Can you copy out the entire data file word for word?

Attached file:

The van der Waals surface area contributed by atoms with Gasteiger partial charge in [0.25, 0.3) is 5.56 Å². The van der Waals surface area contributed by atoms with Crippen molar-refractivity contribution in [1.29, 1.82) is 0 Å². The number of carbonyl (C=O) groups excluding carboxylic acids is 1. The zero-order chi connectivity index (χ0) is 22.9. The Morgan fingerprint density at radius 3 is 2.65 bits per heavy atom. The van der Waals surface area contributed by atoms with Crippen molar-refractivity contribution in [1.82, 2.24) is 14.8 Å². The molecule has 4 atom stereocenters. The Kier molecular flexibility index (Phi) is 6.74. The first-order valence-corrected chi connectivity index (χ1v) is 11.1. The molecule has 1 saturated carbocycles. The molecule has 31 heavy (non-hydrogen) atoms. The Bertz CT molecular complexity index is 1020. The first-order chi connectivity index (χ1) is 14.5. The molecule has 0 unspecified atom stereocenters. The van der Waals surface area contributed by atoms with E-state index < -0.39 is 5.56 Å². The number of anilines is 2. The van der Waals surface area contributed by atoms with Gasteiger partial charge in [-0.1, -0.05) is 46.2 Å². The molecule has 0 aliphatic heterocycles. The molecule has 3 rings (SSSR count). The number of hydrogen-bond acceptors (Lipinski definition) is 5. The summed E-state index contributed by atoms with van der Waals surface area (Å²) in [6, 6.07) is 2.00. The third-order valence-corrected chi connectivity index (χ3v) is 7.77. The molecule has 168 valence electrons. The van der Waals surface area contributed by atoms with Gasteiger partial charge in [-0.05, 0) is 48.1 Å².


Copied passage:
The van der Waals surface area contributed by atoms with Gasteiger partial charge in [0.25, 0.3) is 5.56 Å². The van der Waals surface area contributed by atoms with Crippen molar-refractivity contribution in [1.29, 1.82) is 0 Å². The number of carbonyl (C=O) groups excluding carboxylic acids is 1. The zero-order chi connectivity index (χ0) is 22.9. The Morgan fingerprint density at radius 3 is 2.65 bits per heavy atom. The van der Waals surface area contributed by atoms with Crippen molar-refractivity contribution in [1.82, 2.24) is 14.8 Å². The molecule has 4 atom stereocenters. The Kier molecular flexibility index (Phi) is 6.74. The first-order valence-corrected chi connectivity index (χ1v) is 11.1. The molecule has 1 saturated carbocycles. The molecule has 31 heavy (non-hydrogen) atoms. The Bertz CT molecular complexity index is 1020. The first-order chi connectivity index (χ1) is 14.5. The molecule has 0 unspecified atom stereocenters. The van der Waals surface area contributed by atoms with E-state index < -0.39 is 5.56 Å². The number of anilines is 2. The van der Waals surface area contributed by atoms with Gasteiger partial charge in [-0.1, -0.05) is 46.2 Å². The molecule has 0 aliphatic heterocycles. The molecule has 3 rings (SSSR count). The number of hydrogen-bond acceptors (Lipinski definition) is 5. The summed E-state index contributed by atoms with van der Waals surface area (Å²) in [6, 6.07) is 2.00. The third-order valence-corrected chi connectivity index (χ3v) is 7.77. The molecule has 168 valence electrons. The van der Waals surface area contributed by atoms with Gasteiger partial charge in [-0.05, 0) is 48.1 Å².